The Design Framework provides a flexible yet systematic approach to designing organizational systems for all types of organizations: commercial, non-profit, and governmental. While the framework is presented here in a sequence, in practice the process is a bit messier and often winds around in an iterative exploration of considerations and options. Consequently, the approach to design here is a flexible framework vs. a sequential procedure.
The first eight modules (outer boxes) of the Design Framework form the discovery phase. The process begins with a clear understanding of the purpose and requirements of the system and ends with a diagnosis of the existing system (as applicable). The discovery then seeks out information on the critical design considerations that will help inform the design phase. The design phase consists of three steps: the ideal conceptual design, the doable conceptual design, and finally the detailed design. The final component includes the development, deployment, and continuous improvement of the system. The Design Framework provides a structured but flexible approach to help you navigate the design process.
1 Purpose + Requirements
Designer William McDonough proposes, “design is the first signal of human intention.” Consequently, the first step in design is to define the intent or purpose of the particular system being designed. During this first lesson develop a clear understanding of the purpose(s) for the system; identify the stakeholder needs, wants and desires; identify key features, functions and components of the system and the associated requirements. | Introduction
2 Nature of the System
Systems and processes differ in many ways, but the “nature” of the system will guide many design decisions. Is the system composed of physical processes (manufacturing, transportation, etc.); knowledge or information processes (loan processing, insurance claims, etc.); or creative processes (strategy development, product development, etc.)? Many systems are composed of combinations of two or sometimes all three types of processes – physical, knowledge, and creative. The nature of the system influences design decisions such as the level of process control required, the level of specificity of the various process steps and activities, so on and so forth. | Introduction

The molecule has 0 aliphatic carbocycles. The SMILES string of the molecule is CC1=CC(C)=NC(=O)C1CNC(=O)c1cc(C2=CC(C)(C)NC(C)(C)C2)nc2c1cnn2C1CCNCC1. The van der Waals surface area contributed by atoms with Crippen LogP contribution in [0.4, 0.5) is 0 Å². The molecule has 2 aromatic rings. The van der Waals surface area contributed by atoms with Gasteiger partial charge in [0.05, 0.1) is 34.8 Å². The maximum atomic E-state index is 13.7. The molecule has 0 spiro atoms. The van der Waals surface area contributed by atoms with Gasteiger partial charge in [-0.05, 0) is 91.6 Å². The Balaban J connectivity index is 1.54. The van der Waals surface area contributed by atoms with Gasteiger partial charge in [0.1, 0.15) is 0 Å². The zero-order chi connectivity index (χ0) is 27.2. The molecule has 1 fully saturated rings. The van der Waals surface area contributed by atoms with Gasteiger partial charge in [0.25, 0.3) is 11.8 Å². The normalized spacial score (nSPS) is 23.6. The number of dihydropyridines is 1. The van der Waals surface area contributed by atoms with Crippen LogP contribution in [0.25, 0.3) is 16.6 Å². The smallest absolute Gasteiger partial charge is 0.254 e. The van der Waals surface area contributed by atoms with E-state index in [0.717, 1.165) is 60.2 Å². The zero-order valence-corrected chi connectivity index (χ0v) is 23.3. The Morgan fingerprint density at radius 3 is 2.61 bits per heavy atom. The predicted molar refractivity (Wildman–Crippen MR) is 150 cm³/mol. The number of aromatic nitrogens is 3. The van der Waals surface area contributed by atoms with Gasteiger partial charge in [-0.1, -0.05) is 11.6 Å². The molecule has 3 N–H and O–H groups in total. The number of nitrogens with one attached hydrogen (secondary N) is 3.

3 Theories + Concepts
I know what many of you are thinking – “are you kidding me?” “Management theory, really?” Good news, there is no “heavy-handed” management theory required for this process. However, an understanding of the empirical evidence regarding what works, what we know doesn’t work, under what conditions, is useful input to any management design process. Jeffrey Pfeffer and Robert Sutton in their book Hard Facts, Dangerous Half-Truths and Total Nonsense: Profiting from Evidence-Based Management make the point that practitioner’s actions and practices are often not based on the latest scientific theory and are often practices that we already know do not work. It is usually impractical for the design team to study all the relevant literature on a particular process or system. And, even if it is practical it can kill the team’s creativity. Consequently, subject matter experts (SMEs) are often included on the design team to provide this knowledge as needed throughout the design process. | Introduction
4 Inspiring Examples
World-class examples help to bring the theories and concepts “alive.” This review of example designs can help clarify the concepts and applications and inspire the design team’s creative thinking. Examples are used at two different points in the design process. First, high-level conceptual design examples are used during the initial discovery and conceptual design processes. Second, detailed examples are used during the detailed design phase to provide tangible options and ideas. | Introduction
5 Unique Context